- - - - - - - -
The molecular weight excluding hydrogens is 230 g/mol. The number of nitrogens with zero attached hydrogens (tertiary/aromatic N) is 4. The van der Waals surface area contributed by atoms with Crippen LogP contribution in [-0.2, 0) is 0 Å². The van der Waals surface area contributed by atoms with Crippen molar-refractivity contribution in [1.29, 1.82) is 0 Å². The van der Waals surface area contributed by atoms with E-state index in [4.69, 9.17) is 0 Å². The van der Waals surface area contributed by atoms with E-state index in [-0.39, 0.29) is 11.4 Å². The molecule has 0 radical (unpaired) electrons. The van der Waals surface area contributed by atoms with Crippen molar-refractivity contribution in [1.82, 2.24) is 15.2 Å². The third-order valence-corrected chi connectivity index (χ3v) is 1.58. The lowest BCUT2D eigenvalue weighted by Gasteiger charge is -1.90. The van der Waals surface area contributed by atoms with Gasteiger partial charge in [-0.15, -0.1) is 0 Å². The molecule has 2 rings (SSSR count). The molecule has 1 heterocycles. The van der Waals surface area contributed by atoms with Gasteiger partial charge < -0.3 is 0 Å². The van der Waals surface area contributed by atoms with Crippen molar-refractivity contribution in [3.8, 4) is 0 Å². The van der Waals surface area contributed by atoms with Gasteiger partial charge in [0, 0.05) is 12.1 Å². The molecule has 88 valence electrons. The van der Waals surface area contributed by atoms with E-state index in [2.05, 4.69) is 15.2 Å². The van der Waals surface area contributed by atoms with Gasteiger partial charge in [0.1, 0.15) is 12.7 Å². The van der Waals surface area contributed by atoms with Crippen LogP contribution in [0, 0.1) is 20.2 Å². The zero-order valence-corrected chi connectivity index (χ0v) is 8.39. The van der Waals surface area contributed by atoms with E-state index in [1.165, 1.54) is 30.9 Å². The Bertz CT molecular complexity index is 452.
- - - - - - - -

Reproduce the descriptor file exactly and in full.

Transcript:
The molecular weight excluding hydrogens is 230 g/mol. The number of nitrogens with zero attached hydrogens (tertiary/aromatic N) is 4. The van der Waals surface area contributed by atoms with Crippen LogP contribution in [-0.2, 0) is 0 Å². The van der Waals surface area contributed by atoms with Crippen molar-refractivity contribution in [1.29, 1.82) is 0 Å². The van der Waals surface area contributed by atoms with E-state index in [4.69, 9.17) is 0 Å². The van der Waals surface area contributed by atoms with E-state index in [-0.39, 0.29) is 11.4 Å². The molecule has 0 radical (unpaired) electrons. The van der Waals surface area contributed by atoms with Crippen molar-refractivity contribution in [1.82, 2.24) is 15.2 Å². The third-order valence-corrected chi connectivity index (χ3v) is 1.58. The lowest BCUT2D eigenvalue weighted by Gasteiger charge is -1.90. The van der Waals surface area contributed by atoms with Gasteiger partial charge in [-0.15, -0.1) is 0 Å². The molecule has 2 rings (SSSR count). The molecule has 1 heterocycles. The van der Waals surface area contributed by atoms with Gasteiger partial charge < -0.3 is 0 Å². The van der Waals surface area contributed by atoms with Crippen molar-refractivity contribution in [3.8, 4) is 0 Å². The van der Waals surface area contributed by atoms with Gasteiger partial charge in [0, 0.05) is 12.1 Å². The molecule has 88 valence electrons. The van der Waals surface area contributed by atoms with E-state index in [2.05, 4.69) is 15.2 Å². The van der Waals surface area contributed by atoms with Gasteiger partial charge in [0.1, 0.15) is 12.7 Å². The van der Waals surface area contributed by atoms with Crippen LogP contribution in [0, 0.1) is 20.2 Å². The zero-order valence-corrected chi connectivity index (χ0v) is 8.39. The van der Waals surface area contributed by atoms with E-state index in [1.165, 1.54) is 30.9 Å². The Bertz CT molecular complexity index is 452.